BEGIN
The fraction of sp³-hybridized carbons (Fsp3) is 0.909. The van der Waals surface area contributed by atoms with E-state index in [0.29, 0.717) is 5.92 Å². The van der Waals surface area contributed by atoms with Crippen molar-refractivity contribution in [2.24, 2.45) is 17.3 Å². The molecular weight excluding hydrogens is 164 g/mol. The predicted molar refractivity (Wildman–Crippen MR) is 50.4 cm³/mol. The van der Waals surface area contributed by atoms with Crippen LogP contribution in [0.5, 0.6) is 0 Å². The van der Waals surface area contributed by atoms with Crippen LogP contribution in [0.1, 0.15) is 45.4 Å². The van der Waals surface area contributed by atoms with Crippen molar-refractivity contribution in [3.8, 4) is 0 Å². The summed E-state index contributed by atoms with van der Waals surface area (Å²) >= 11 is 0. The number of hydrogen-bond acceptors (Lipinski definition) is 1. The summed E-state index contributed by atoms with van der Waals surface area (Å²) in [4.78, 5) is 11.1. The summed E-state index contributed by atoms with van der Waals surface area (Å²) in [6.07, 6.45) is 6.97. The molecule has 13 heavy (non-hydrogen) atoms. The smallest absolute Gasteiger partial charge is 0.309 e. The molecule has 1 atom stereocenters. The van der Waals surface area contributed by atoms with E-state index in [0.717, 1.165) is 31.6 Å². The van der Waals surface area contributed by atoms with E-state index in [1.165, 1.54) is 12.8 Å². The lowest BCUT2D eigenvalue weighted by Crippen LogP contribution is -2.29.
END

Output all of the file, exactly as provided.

The fraction of sp³-hybridized carbons (Fsp3) is 0.909. The van der Waals surface area contributed by atoms with E-state index in [0.29, 0.717) is 5.92 Å². The van der Waals surface area contributed by atoms with Crippen molar-refractivity contribution in [2.24, 2.45) is 17.3 Å². The molecular weight excluding hydrogens is 164 g/mol. The predicted molar refractivity (Wildman–Crippen MR) is 50.4 cm³/mol. The van der Waals surface area contributed by atoms with Crippen LogP contribution in [0.5, 0.6) is 0 Å². The van der Waals surface area contributed by atoms with Crippen LogP contribution in [0.1, 0.15) is 45.4 Å². The van der Waals surface area contributed by atoms with Crippen molar-refractivity contribution in [3.8, 4) is 0 Å². The summed E-state index contributed by atoms with van der Waals surface area (Å²) >= 11 is 0. The number of hydrogen-bond acceptors (Lipinski definition) is 1. The summed E-state index contributed by atoms with van der Waals surface area (Å²) in [4.78, 5) is 11.1. The summed E-state index contributed by atoms with van der Waals surface area (Å²) in [6.07, 6.45) is 6.97. The molecule has 13 heavy (non-hydrogen) atoms. The smallest absolute Gasteiger partial charge is 0.309 e. The molecule has 1 atom stereocenters. The van der Waals surface area contributed by atoms with E-state index in [0.717, 1.165) is 31.6 Å². The van der Waals surface area contributed by atoms with E-state index in [1.165, 1.54) is 12.8 Å². The lowest BCUT2D eigenvalue weighted by Crippen LogP contribution is -2.29.